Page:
Climate action at the forefront of the government’s NDP

There are no big new innovative transformation projects in the new National Development Plan.

But it is not true to say that there are no big changes.

There are.

It’s just that you have to be a bit of a “political madman” to fully appreciate and recognize the long shadow that this national development plan will cast.

What makes this one different is not a new building, or an infrastructure project, or anything physical.

It is a change in the rules on public spending decisions that will truly put climate action at the heart of all public investment decisions in the future.

There is something that not many people know about called “the public expenditure code”.

It is a tool used by policy makers in government when deciding which capital projects should public money be spent on.

The “Code” requires that the cost of the measures necessary to offset any greenhouse gas emissions linked to the new infrastructure be calculated and taken into account.

This means that developments associated with higher greenhouse gas emissions will prove to be less profitable. This would make them less likely to be approved.

Two years ago, the reference cost of carbon applied by the “Public Expenditure Code” was tripled in the Climate Action Plan aimed at reducing our greenhouse gas emissions by 30%.

However, this new National Development Plan is absolutely clear that this carbon reference price must still be sharply increased.

The reason, he says, is that it has now become law that Ireland’s emissions must be reduced, not by 30% by 2030, but by 51% by that date.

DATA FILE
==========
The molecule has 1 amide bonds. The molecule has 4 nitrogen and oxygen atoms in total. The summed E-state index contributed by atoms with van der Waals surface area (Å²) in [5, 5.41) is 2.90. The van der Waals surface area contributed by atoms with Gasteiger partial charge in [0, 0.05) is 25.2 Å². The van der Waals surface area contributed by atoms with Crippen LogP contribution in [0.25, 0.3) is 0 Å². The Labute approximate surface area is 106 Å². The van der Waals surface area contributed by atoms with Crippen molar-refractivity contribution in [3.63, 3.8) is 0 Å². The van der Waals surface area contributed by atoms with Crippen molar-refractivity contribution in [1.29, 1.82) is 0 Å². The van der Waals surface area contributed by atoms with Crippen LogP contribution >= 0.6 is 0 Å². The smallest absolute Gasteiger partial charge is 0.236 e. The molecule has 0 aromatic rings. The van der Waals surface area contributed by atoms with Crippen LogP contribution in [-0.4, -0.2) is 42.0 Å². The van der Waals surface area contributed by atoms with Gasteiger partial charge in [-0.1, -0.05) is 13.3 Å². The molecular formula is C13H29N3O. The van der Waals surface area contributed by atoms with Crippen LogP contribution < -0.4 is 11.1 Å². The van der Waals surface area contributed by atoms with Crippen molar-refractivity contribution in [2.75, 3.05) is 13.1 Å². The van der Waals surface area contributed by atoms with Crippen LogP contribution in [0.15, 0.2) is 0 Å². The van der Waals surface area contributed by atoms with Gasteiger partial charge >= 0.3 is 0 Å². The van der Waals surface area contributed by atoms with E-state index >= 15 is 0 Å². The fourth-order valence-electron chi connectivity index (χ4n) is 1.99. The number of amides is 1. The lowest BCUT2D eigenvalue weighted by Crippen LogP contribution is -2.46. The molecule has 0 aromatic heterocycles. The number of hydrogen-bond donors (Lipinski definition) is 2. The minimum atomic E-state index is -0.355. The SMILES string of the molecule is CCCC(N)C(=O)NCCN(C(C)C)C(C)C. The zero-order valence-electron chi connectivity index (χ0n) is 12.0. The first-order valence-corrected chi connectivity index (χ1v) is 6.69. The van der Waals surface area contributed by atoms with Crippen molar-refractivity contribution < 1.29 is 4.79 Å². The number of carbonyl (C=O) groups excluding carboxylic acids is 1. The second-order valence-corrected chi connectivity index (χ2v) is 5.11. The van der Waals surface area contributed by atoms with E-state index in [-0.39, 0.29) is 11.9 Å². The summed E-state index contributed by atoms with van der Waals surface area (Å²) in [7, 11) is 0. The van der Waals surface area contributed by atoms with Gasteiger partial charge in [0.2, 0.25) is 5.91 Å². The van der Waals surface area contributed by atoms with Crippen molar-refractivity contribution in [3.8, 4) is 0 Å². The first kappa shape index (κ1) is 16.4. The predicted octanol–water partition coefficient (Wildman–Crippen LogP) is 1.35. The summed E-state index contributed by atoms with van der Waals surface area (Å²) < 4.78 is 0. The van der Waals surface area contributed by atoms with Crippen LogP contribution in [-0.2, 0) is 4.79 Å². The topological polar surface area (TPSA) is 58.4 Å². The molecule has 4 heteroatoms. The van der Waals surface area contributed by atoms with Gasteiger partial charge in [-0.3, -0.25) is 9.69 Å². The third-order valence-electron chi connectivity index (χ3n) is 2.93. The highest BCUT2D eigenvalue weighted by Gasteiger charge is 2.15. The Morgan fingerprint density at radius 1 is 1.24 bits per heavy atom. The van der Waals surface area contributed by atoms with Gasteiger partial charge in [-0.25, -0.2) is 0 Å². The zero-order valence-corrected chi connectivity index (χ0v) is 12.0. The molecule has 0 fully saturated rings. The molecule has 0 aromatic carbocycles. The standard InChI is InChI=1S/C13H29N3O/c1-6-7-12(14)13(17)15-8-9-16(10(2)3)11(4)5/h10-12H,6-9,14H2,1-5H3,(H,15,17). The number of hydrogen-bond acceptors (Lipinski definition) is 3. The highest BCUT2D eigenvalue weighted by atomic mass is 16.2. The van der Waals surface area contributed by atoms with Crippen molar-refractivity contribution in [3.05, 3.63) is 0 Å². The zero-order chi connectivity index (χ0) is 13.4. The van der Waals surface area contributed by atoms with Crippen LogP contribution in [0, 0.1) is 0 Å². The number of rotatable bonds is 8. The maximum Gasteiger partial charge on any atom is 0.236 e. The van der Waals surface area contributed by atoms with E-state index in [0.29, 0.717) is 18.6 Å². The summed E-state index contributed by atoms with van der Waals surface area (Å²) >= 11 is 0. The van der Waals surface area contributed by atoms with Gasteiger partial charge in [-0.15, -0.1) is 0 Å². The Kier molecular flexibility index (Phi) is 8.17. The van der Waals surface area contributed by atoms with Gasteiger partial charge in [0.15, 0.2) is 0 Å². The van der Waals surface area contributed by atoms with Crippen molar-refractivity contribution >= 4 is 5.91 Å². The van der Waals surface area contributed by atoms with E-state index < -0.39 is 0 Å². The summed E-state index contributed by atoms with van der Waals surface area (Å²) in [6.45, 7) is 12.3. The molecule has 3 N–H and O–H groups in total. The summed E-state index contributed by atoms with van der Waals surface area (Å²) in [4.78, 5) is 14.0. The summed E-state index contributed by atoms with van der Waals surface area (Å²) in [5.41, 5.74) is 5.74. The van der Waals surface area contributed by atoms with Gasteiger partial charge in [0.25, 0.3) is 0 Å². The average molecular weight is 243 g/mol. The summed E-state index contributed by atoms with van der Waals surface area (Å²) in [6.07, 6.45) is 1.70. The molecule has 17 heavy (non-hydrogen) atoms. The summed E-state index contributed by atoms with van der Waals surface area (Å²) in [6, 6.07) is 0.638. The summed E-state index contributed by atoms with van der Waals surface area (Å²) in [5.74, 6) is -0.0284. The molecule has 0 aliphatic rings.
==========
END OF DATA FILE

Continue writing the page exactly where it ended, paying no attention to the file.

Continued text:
The plan specifically states that “as a first step, the priority will be to significantly increase the cost associated with any release of additional greenhouse gases into the atmosphere.”

It will have a big impact.

This will strongly influence the roads or other infrastructure projects that will eventually be built.

And that’s not all.

The national development plan specifies that an even tougher position will be adopted.

He says, for example, that the greenhouse gas emissions associated with any new road investment will not only be the emissions attributable to the construction work and materials used in the construction of the project.

An assessment of the emissions that will be caused by the future use of this road, including the traffic it causes, should be included.

Now that could be a game-changer.

During the launch of the National Development Plan, Eamon Ryan, Minister of Environment, Climate Action and Communications was asked why all road projects in the National Development Plan 2018 are still included if the new National Development Plan 2021 commits to spending twice as much. on public transport as well as on the roads.

His answer seemed to pose a bit of a conundrum.

He said road projects are going to have to compete for funding and not all will succeed.

The modification of the public expenditure code described in the plan is surely the key to this conundrum.

Its impact is likely to be very significant for years to come.

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